Recently, President Joe Biden announced a plan to pardon those convicted of simple cannabis possession, which left many wondering if this could be the first step towards full legalization or the federal declassification of cannabis. Though nothing official has been announced, there are many in the legal cannabis industry that wonder whether the U.S. will go the same route as Canada, who fully legalized in 2018.
Shimmy Posen, a Canadian attorney and partner at Garfinkle Biderman LLP with over a decade of experience working with cannabis corporate finance, mergers, and acquisitions, believes that this will eventually lead to the U.S. legalizing cannabis, much like Canada did in 2018. He said it is inevitable due to the global market and how much capital the cannabis industry can generate in international markets. “Being at the forefront of all this, my desk has become a trading floor for certain peripheral elements of these deals. I felt like a sports agent at times,” Posen said. “It got to be very complex, because there were lots of intricacies of how much growers could own, whether they would allow franchising or not and so much more that had to be ironed out. It was very knowledge-centric.”
Posen said he has worked with several Israeli and American companies that went public but is interested in countries where cannabis sales are legal. “Anywhere in the world really, where cannabis was touching capital markets, we were aware of it at my desk, and advising clients and helping them build businesses. Some of the more recent deals include the High Tide acquisition.”
Posen said that in the global marketplace of cannabis, Canada stands out due to its legal status. “What distinguishes Canada from the rest of the world is this government truly allowed cannabis into the capital markets to interact with the financial systems,” he said. “But, in countries like the U.S. they still have issues with cannabis in banking systems due to the federal legality issues. We don’t have that problem in Canada since the illegality was removed.”
Posen said that he thinks Canada is a global leader, but admits the system isn’t perfect and has its flaws that need to be worked out. “One thing Canada got wrong, is they lumped under one umbrella THC and CBD,” Posen said. “Lots of people have issues coming into Canada on flights with CBD products, especially from the U.S., because they don’t think it’s a problem. But CBD is a controlled substance in Canada; you can’t buy it over the counter at a gas station or pharmacies, you can only get it at licensed dealers since it’s regulated and controlled. People fly in and get in trouble quite often because they don’t know this.”
Another problem Canada faced, according to Posen, is that once cannabis was legalized in 2018, for a period of around a year, only flower [was] allowed to be sold.” It took about a year for other products such as vapes, concentrates, and edibles to be available legally, so there was a market for all these products in the ‘black market,’” Posen said. “I don’t call them ‘black market’ though; I refer to them as the legacy market. Now, consumers can buy all these products in the legal retail stores. But it was a big mess. Canada has certainly taken a bullet for the rest of the world to see how this could work for totally legal cannabis But, many of the legacy market underground stores are starting to transition into the legal markets because that is the future. No one goes out to buy moonshine; they buy known brands of hard liquor. Same [idea] with cannabis. This just takes time, it’s a process.”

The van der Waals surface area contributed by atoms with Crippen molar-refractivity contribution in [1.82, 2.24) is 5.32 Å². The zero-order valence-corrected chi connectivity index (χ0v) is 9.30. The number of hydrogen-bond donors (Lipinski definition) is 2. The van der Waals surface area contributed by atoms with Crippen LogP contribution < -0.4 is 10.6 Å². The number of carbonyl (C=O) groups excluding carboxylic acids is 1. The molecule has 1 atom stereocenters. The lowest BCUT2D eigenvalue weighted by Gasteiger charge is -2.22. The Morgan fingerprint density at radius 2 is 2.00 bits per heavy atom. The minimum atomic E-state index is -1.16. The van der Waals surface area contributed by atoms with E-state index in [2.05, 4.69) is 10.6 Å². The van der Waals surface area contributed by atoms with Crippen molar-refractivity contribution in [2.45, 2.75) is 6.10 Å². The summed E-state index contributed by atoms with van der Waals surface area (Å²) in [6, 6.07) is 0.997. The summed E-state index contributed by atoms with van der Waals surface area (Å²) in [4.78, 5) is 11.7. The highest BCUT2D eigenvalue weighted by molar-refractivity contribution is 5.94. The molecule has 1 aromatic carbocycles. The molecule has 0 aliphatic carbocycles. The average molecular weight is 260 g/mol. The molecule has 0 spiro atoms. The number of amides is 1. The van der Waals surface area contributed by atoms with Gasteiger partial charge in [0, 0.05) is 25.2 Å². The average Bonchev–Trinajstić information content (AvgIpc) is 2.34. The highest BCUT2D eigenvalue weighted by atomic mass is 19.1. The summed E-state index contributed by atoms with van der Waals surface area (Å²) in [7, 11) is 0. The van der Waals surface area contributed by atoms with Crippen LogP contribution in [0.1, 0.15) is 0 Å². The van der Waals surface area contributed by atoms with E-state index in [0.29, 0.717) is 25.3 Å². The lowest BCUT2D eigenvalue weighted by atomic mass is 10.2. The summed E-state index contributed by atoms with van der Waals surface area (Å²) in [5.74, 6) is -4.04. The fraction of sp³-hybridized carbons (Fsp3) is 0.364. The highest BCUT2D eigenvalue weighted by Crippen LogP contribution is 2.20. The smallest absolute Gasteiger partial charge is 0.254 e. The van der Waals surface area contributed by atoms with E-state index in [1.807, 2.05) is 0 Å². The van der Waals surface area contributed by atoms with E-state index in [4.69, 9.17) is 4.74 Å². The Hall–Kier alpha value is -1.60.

Posen said that he thinks the cannabis sector in the global financial marketplace will continue to grow exponentially and even skyrocket. “The projectiles are clear. The industry is such a behemoth today and it’s only going to grow. It’s global already, and that’s without full legalization from countries like Germany and the U.S., so you can imagine what will happen when those countries fully allow legal cannabis,” he said. “One leading country especially for medicinal cannabis is Israel, who really started the industry standard for medical cannabis.”
Posen said he is keeping an eye out for countries like Mexico, Thailand, Germany, and the U.S., among others but thinks eventually, most countries will allow legal, regulated cannabis sales.
He thinks the recent announcement by Biden regarding cannabis convictions to be a first good step. “I suspect that eventually, the federal illegality will be removed, or the U.S. will just let the states determine what they want, kind of like how it went down during prohibition—just let local jurisdictions determine what they want to do.”
Although reluctant to offer a date or timeline, Posen said he believes that legalization is coming to the U.S. “As soon as it happens, it will remove many of the obstacles the U.S. faces in the public capital markets. Also, many other countries will follow immediately and also legalize because many countries only have it illegal because of the U.S.,” Posen said. “People want individuals to make their own decisions, but at the same time not promote it for children. It’s about freedom but responsible use. The sky’s the limit.”
For more information, or to contact Mr. Posen, please visit the Garfinkle Biderman page.